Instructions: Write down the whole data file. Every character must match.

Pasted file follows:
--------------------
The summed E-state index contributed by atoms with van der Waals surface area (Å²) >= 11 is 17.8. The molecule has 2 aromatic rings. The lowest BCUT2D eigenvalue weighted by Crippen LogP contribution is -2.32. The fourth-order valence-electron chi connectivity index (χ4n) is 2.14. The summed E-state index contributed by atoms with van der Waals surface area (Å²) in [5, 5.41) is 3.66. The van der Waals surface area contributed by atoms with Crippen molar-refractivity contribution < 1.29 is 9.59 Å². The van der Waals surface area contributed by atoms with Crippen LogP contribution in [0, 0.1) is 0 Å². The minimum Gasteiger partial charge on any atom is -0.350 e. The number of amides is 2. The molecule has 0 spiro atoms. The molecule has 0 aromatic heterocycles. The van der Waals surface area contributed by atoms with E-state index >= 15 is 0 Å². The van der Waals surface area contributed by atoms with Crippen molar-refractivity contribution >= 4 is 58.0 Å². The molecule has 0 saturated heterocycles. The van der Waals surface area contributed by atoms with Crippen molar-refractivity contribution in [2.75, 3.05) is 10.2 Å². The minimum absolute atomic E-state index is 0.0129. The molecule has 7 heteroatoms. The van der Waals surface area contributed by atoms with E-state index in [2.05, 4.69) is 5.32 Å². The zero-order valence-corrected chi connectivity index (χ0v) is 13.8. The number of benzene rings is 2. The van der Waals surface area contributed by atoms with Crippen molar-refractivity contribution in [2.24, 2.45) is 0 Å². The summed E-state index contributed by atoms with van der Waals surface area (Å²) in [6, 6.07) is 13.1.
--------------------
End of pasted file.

The summed E-state index contributed by atoms with van der Waals surface area (Å²) >= 11 is 17.8. The molecule has 2 aromatic rings. The lowest BCUT2D eigenvalue weighted by Crippen LogP contribution is -2.32. The fourth-order valence-electron chi connectivity index (χ4n) is 2.14. The summed E-state index contributed by atoms with van der Waals surface area (Å²) in [5, 5.41) is 3.66. The van der Waals surface area contributed by atoms with Crippen molar-refractivity contribution < 1.29 is 9.59 Å². The van der Waals surface area contributed by atoms with Crippen LogP contribution in [0, 0.1) is 0 Å². The minimum Gasteiger partial charge on any atom is -0.350 e. The number of amides is 2. The molecule has 0 spiro atoms. The molecule has 0 aromatic heterocycles. The van der Waals surface area contributed by atoms with E-state index >= 15 is 0 Å². The van der Waals surface area contributed by atoms with Crippen molar-refractivity contribution >= 4 is 58.0 Å². The molecule has 0 saturated heterocycles. The van der Waals surface area contributed by atoms with Crippen molar-refractivity contribution in [2.75, 3.05) is 10.2 Å². The minimum absolute atomic E-state index is 0.0129. The molecule has 7 heteroatoms. The van der Waals surface area contributed by atoms with E-state index in [2.05, 4.69) is 5.32 Å². The zero-order valence-corrected chi connectivity index (χ0v) is 13.8. The number of benzene rings is 2. The van der Waals surface area contributed by atoms with Crippen molar-refractivity contribution in [2.24, 2.45) is 0 Å². The summed E-state index contributed by atoms with van der Waals surface area (Å²) in [6, 6.07) is 13.1.